Diageo Screw BrewDog Part II
The full story can be found here http://www.brewdog.com/blog-article/diageo-v-brewdog
Yesterday, in a public apology, Diageo admitted blackmailing a charity to cheat BrewDog out of an award which we rightfully won.
Kenny Mitchell, Chairman of the BII stated:
'We are all ashamed and embarrassed about what happened. The awards have to be an independent process and BrewDog were the clear winner’
‘Diageo (the main sponsor) approached us at the start of the meal and said under no circumstances could the award be given to BrewDog. They said if this happened they would pull their sponsorship from all future BII events'
We were as gobsmacked as you by Diageo’s behaviour. We made the wrong decision under extreme pressure. We should have stuck to our guns and gave the award to BrewDog.‘
Consequently there were some very sad BrewDog bar staff (see image below) and a huge media and online storm.
The outcry against the disgusting, arrogant and stupid actions of Diageo even led the incident to be a global trend on twitter. With our hashtag, #andthewinnerisnot the 4th most trending topic globally and it was posted about over half a million times.
We justifiably commented that this shocking incident, whereby Diageo blackmailed a charity to deny us an award we rightfully won, shows them to be a band of dishonest hammerheads and dumb ass corporate freaks. No soul and no morals, with the integrity of a rabid dog.
Diageo then issued the following statement:
“There was a serious misjudgement by Diageo staff at the awards dinner on Sunday evening in relation to the Bar Operator of the Year Award, which does not reflect in anyway Diageo’s corporate values and behaviour.
“We would like to apologise unreservedly to BrewDog and to the British Institute of Innkeeping for this error of judgement and we will be contacting both organisations imminently to express our regret for this unfortunate incident.'
In a damage limitation attempt Diageo tried to pin the entire blame on what Pete Brown describes as a 'rogue element' before somewhat naively adding 'and we must take them at their word.' Many people commented that it was a smart PR move from them to perhaps try and attach it to a single, junior person at the award and try to distance themselves from the controversy.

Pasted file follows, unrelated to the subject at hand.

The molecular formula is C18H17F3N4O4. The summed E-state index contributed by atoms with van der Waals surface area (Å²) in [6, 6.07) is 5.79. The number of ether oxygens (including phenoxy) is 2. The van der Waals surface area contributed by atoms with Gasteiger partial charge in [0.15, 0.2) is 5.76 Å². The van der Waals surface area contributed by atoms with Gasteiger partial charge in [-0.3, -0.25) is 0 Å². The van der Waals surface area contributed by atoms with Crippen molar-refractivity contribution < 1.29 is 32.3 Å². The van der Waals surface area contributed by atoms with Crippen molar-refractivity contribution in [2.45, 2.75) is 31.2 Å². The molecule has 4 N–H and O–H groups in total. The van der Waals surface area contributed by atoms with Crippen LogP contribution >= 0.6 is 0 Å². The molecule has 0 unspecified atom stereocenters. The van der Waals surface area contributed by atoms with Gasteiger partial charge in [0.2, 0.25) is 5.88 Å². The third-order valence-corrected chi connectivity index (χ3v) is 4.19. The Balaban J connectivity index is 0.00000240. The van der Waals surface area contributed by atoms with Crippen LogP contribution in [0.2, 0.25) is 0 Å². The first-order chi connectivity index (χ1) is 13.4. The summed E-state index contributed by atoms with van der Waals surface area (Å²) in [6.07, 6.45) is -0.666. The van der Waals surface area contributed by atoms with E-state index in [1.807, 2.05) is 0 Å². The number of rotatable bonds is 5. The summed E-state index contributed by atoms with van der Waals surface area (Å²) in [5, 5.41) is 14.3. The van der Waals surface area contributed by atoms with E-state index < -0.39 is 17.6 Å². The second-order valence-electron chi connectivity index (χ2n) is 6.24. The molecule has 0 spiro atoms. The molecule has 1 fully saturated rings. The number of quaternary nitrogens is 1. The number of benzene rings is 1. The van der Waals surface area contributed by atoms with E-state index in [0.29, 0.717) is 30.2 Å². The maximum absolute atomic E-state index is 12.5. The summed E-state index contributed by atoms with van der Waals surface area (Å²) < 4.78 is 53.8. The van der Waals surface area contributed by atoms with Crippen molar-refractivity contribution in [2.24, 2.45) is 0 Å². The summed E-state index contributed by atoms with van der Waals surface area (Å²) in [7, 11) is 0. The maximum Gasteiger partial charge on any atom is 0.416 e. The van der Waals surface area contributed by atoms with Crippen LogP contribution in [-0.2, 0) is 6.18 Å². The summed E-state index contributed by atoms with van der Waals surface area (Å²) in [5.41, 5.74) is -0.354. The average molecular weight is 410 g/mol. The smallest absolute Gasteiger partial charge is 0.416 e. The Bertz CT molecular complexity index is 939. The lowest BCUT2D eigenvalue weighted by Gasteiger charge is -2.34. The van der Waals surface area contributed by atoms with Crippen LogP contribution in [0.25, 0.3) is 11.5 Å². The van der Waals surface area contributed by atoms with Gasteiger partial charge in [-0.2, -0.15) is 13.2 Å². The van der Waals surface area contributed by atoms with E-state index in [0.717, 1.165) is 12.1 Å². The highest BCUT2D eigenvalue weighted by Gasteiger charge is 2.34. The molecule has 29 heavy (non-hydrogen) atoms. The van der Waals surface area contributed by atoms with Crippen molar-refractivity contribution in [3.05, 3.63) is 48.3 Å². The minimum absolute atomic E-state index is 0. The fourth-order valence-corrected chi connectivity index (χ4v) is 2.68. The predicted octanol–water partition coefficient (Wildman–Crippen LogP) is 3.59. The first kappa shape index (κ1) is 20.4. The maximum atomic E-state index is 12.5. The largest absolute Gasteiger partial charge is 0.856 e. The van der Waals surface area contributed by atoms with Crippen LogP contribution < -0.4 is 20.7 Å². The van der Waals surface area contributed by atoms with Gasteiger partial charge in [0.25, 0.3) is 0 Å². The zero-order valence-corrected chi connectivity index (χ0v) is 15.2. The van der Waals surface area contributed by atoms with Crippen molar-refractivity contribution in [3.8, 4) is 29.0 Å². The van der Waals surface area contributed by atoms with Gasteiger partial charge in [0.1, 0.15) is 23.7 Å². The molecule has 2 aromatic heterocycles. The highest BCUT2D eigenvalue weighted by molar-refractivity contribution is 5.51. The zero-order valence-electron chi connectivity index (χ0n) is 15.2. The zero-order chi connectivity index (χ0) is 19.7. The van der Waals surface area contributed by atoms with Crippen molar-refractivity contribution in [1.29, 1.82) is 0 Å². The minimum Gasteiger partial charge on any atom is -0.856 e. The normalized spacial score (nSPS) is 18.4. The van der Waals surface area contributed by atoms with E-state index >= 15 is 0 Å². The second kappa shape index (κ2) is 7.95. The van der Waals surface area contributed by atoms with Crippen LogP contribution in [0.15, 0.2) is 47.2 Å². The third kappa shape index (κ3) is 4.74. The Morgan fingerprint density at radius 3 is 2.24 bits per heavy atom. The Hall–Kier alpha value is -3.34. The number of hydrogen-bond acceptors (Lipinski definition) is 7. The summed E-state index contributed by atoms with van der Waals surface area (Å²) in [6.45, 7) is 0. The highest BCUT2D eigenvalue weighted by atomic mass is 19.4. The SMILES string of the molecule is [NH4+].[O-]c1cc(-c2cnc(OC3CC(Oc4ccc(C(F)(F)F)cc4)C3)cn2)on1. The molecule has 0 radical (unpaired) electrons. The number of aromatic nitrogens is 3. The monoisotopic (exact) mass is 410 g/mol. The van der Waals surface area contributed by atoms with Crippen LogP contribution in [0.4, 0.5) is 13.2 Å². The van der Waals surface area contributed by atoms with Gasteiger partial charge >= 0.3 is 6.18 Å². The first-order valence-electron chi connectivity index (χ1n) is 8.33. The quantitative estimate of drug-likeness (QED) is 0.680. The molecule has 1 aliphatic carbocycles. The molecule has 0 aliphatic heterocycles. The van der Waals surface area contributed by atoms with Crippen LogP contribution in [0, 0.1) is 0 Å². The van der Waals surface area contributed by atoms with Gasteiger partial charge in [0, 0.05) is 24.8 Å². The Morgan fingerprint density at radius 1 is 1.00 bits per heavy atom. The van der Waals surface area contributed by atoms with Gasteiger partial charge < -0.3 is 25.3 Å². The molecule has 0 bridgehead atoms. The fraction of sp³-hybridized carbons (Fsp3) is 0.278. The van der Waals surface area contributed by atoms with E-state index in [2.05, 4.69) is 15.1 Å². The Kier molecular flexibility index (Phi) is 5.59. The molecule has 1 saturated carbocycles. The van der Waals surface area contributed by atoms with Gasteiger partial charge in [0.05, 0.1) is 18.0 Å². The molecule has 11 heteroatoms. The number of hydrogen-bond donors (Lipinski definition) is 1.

Significantly Diageo were also at pains to stress the fact that this blackmailing and cheating incident 'does not reflect in anyway Diageo's corporate values and behaviour'.
However, when you dig a bit deeper facts emerge which cast a worring shadow over Diageo's glam veneer of corporate social responsibility which now looks to be nothing more than a cynical smoke and mirrors act.
Their statement begins to fall to pieces when you realise they had several senior representatives at the awards and it was perhaps the most senior of all who personally blackmailed the BII on the evening. This fact was issued to us by the BII directly.
The person in question was not a 'rogue element', far from it. Indeed as someone with almost 2 decades service with Diageo, with experience in several senior corporate responsibility roles they would appear to be a key cog in the Diageo senior management team.
We are not interested in leading a lamb to slaughter, we are not going to disclose names here. That is for Diageo or the BII to do. However we do think that the seniority of the individual at Diageo warranted highlighting and casts a very sinister light on the events of Sunday and on their corporate culture overall.
We think they are only sorry that they got caught this time.
It all paints a picture of a very corrupt and dishonest organisation. It is ironic that as the twitter storm over this incident yesterday was kicking off, Diageo’s Global CEO Paul Walsh was giving a lecture in Corporate Social Responsibility. The values they boldly present are not consistent with those being lived through their management and through their team. At the end of day, a company’s character and corporate DNA is a result of what it actually does, not what it says it is going to do. Of how it actually acts, not how it purports to act.
Although we can but speculate as to the reasons for the behaviour we can only assume that even a company as large as Diageo are scared at just how much the beer market is changing. People are now rejecting industrial, generic beers in favour of hand crafted artisanal beers all over the world. The craft beer revolution of America looks set to hit the UK, and it seems the incumbent players are going to use any means possible, including immoral and dishonest methods to stifle competition and desperately cling to market share.
We are now going to move on and forget about all this. We have far more important things to do, like finish building our new brewery and eat sandwiches. Someday we might actually get the award we fairly won. Maybe the Diageo CEO will hand deliver it to us as an apology. In the meantime we are going to kick back with a beer. It is hard to be a judas goat when you are drinking a Punk IPA.
Walk tall, kick ass and learn to speak craft beer.